marijuana, medical, cannabis

•House Bill 6517 (the Philippine Compassionate Medical Cannabis Act) has been approved on third and final reading.
•Upon its enactment, the government will control research and distribution of medical cannabis in the Philippines.
•However, arguments both for and against this bill have been presented by various concerned groups.

“I’m for it being used in a medical use (sic), but not so for recreational use.”

Who could forget this short yet powerful answer from Catriona Gray at the Miss Universe 2018 pageant?

More than just helping her win the crown, though, Gray’s answer reflects the ongoing discourse on the legalization of marijuana (Cannabis sativa) in the country.

Joint approval?

The House of Representatives approved House Bill 6517, or the Philippine Compassionate Medical Cannabis Act, on its final reading on January 29, 2019.

The bill aims to “legalize and regulate the medical use of cannabis,” with the overall goal of making it more accessible for Filipinos. 

Once the bill gets enacted, the government will establish Medical Cannabis Compassionate Centers (MCCC), as well as a Medical Cannabis Research and Safety Compliance Facility (MCRSCF) for research and testing. These new institutions will safeguard the distribution and research of medical cannabis in the country.

HB 6571 also specified the qualifications for medical cannabis patients, physicians, and caregivers. In addition, for aspiring medical practitioners, topics on medical cannabis will be included in universities’ course curricula.

For these to happen, the bill envisions a collaboration between the Department of Health, Food and Drug Administration, Philippine Drug Enforcement Agency, and other institutions.

Let the debates begin

Unsurprisingly, people were anything but unified on the topic.

Non-government organizations, some senators, and even the president himself support the legislation. However, several medical groups oppose the proposal, citing its potential danger to the lives of Filipino citizens. Additionally, Senator Grace Poe said that marijuana is prone to abuse.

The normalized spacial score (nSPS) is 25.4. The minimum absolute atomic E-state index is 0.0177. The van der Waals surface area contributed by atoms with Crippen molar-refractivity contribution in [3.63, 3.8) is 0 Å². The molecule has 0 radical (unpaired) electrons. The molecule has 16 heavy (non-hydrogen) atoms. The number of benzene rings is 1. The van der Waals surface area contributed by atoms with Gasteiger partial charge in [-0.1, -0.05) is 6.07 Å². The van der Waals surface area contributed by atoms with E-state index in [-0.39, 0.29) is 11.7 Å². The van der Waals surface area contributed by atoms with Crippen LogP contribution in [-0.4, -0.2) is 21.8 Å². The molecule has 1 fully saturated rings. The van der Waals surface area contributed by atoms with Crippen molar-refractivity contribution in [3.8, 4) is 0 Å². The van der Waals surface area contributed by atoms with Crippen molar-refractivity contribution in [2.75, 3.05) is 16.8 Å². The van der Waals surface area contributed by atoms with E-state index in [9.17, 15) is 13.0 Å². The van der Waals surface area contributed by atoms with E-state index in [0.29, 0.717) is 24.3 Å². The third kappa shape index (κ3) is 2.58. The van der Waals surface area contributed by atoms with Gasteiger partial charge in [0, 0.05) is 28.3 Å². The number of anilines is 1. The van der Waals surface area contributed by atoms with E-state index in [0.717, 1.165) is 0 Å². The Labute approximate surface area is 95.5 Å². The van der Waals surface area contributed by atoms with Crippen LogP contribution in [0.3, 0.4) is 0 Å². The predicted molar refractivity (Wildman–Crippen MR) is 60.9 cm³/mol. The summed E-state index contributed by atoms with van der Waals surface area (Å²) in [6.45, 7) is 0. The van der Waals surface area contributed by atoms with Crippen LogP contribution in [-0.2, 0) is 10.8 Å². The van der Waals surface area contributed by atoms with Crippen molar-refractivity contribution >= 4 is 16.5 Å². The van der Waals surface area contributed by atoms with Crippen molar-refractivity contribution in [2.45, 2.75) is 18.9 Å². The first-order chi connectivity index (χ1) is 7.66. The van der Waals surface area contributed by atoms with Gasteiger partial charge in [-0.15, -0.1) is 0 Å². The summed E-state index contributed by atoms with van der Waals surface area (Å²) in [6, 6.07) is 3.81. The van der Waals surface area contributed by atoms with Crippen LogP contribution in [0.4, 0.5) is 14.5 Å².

Meanwhile, the University of the Philippines (UP) Manila provided other arguments against the legalization.

First, while there is insufficient evidence on marijuana’s ability to treat diseases, its harmful effects have been documented. Marijuana use may come with short-term effects such as drowsiness and anxiety. In the long run, it may increase the risk of respiratory diseases, memory loss, and dependence.

Still, UP Manila recognizes studies that show medical marijuana’s positive effects on epilepsy, multiple sclerosis, and chronic pain in adults. The institution stated, however, that “the current evidence is still insufficient to fulfill drug regulatory approval requirements.”

medical, marijuana, cannabis
Medical cannabis. (Image: Civilized/Genetic Literacy Project)

Additionally, RA 9165 or the Comprehensive Dangerous Drugs Act of 2002 already permits medical marijuana use under certain conditions.

Senator Vicente Sotto III, the principal author of the law, said that qualified patients may already get a special permit from the Food and Drugs Authority to access unregistered drugs. “Ano ile-legalize mo? Eh legal,” asked the senator.

Medical marijuana implementation

Lastly, studies have shown that legalization in other countries resulted in higher rates of dependence.

One survey study in the US showed that “residents of states with medical marijuana laws had higher odds of marijuana use and marijuana abuse/dependence.” However, the association between these variables still requires further research.

Prof. Miguel Enrico Ayson, a political science professor from UP Los Baños, expressed his concern over its implementation.

“The event that marijuana will be diverted and used for recreational purposes is plausible due to the persistent weaknesses in policy implementation in the Philippines,” he said.

Prof. Ayson suggested that further studies and dialogue to assess both benefits and risks may make a compromise possible.

He also saw that the policy may be used by politicians to increase their political leverage. In the case of the Philippines, it wouldn’t be entirely surprising if this were to happen.

As it is, we can expect the debates to continue. And that’s a good thing, as it’s proof that we are actually taking this matter seriously.

Now, what would you answer if Steve Harvey asked you the same question?–MF

Cover Photo: Sageelyse/iStock




Author: Cesar Ilao III

Cesar III is currently a BS Development Communication student from the University of the Philippines Los Baños. As a science communicator, he is passionate about sharing science to all Filipinos.